Takes , serves .
Takes , serves .
PRESSED GLASS, also known as pattern glass, was first created in the early 1800s by American inventor John P. Bakewell. Bakewell perfected the process of plunging molten glass into molds, yielding consistently sized pieces of formed glass. It wasn’t long before it became an important industry in the United States, England and Canada, providing inexpensive mass-produced glassware to an appreciative market.
The PRESSED GLASS produced between 1850 and 1910 included a wide range of useful, functional pieces such as plates, cake stands, bowls, trays, platters, dishes, pitchers, goblets, vases, and even furniture knobs. Noteworthy patterns from this period include Jacob’s Ladder, Trailwork, Jewel Band, Candlewick, Daisy and Button and countless others.
It also enjoyed a resurgence in popularity during the Great Depression when crystal, imported from Europe, became too expensive. Cost-mindful consumers wanted reasonably priced glassware, and the “Depression glass” produced during this period fit the bill. Top patterns included Bubble, Princess, Iris, Holiday and Cameo.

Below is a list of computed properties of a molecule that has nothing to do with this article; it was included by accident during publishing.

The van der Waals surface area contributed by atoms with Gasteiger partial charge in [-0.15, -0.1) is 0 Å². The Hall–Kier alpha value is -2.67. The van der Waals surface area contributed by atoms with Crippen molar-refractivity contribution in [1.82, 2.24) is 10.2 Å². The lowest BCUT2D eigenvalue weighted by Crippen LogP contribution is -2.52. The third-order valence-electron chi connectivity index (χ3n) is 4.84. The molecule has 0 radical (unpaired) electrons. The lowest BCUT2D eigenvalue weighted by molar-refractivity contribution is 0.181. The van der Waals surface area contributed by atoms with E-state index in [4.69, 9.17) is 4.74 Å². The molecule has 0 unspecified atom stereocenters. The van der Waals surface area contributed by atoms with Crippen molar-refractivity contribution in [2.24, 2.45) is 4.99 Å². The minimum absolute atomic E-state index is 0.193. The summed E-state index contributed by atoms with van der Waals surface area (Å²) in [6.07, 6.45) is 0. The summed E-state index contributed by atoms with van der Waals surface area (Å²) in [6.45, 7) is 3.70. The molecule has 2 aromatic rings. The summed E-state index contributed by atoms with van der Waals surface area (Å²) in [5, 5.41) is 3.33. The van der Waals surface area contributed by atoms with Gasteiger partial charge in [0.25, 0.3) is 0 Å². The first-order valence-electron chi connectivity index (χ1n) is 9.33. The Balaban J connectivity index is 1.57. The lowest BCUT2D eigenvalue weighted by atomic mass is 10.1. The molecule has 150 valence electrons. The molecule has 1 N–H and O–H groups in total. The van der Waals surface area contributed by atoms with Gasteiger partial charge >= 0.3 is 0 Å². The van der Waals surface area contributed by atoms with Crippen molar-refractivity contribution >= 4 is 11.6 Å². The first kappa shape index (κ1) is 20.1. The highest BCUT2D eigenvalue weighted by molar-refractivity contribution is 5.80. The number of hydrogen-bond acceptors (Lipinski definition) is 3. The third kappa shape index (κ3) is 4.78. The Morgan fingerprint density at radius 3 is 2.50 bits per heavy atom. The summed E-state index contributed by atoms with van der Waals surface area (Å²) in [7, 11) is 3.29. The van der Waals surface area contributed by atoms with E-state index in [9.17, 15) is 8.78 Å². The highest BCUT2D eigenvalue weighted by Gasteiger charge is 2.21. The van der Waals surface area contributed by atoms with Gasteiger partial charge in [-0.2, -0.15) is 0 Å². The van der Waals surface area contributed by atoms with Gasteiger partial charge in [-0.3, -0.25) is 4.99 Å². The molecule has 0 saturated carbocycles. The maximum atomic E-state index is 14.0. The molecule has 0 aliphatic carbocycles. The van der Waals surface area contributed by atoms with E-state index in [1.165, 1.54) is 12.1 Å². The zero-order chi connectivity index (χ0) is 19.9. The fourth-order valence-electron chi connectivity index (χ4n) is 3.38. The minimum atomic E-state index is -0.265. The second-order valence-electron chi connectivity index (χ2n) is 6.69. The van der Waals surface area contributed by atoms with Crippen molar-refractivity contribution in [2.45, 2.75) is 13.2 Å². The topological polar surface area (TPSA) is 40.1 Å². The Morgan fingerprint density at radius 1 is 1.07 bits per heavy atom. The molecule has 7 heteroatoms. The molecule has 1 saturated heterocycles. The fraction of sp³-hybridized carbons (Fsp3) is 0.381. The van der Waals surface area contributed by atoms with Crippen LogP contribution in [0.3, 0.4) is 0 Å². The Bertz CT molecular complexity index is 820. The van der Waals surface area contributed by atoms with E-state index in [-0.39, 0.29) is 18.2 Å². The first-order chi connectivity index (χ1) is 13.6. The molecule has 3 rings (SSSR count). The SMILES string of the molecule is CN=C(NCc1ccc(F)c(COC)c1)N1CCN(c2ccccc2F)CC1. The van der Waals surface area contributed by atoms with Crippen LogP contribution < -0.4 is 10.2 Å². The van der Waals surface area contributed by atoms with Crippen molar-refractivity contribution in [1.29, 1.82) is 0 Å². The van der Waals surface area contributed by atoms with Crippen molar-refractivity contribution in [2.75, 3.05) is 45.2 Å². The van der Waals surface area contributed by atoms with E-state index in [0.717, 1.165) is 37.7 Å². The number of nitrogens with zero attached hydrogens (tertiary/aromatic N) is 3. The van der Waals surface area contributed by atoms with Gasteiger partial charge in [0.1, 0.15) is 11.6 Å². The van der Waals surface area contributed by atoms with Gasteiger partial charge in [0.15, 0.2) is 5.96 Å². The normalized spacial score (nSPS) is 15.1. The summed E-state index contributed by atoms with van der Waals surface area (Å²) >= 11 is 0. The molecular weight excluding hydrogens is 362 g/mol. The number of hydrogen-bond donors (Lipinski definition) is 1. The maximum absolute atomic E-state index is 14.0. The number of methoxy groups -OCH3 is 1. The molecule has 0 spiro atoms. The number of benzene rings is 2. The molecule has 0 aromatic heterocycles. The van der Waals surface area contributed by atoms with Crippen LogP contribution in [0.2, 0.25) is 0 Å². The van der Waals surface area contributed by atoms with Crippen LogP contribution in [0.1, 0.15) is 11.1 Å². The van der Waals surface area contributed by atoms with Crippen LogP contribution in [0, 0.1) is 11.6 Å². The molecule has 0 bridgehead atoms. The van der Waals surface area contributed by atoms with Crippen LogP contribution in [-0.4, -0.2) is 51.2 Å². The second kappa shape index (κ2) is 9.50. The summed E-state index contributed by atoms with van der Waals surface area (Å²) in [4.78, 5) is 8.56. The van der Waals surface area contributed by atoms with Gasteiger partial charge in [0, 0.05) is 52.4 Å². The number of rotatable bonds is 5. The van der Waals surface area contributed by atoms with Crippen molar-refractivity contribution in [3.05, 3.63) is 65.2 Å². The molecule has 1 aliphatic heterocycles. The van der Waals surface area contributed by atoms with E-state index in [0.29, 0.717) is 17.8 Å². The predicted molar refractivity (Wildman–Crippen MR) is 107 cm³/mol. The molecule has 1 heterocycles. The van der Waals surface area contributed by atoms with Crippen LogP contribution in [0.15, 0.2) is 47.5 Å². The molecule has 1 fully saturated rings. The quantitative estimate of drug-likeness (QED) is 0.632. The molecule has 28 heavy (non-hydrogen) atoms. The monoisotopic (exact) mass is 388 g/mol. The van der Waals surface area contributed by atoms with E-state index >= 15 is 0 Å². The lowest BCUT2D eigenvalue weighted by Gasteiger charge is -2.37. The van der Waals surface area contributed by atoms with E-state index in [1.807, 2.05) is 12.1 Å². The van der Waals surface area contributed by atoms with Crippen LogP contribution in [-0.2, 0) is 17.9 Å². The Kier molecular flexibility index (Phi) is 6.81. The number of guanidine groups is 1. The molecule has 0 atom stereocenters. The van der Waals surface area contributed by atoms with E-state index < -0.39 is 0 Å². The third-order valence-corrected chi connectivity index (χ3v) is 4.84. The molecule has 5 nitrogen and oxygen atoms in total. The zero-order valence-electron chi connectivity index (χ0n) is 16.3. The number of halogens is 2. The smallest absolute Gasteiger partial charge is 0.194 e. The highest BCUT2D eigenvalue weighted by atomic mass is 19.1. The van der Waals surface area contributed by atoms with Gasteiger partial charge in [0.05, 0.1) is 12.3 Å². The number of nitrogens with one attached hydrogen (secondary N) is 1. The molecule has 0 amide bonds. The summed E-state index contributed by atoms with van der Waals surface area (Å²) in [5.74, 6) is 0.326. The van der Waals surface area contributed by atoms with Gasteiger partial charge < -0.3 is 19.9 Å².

Here are a few tips on collecting:
1) Look for pieces with interesting, unusual or distinctive designs and details. Pedestal cake plates, pitchers and goblets often feature unusual bases or handles, adding more interest to the piece.
2) Purchase pieces that you can use. Displaying collectibles allows us to appreciate them, but putting them to use really increases our enjoyment. Food always looks so delicious when served with this style glassware, as do fresh flowers or chilled beverages.
3) Collect pieces of the same style, produced by the same manufacturer. Some of the most brilliant pieces are often part of a series. Identify your favourite pattern and then add pieces to your collection.
I often look for antique glass at tag sales, auctions and antique fairs but you can also find pieces with the help of an expert. My favourite go-to person is Sean George, Canada’s leading authority on antique PRESSED GLASS. Check out his website HERE. He can assist in identifying patterns and providing appraisals, but more importantly, he has an incredible assortment of items for sale. Sean really knows his stuff!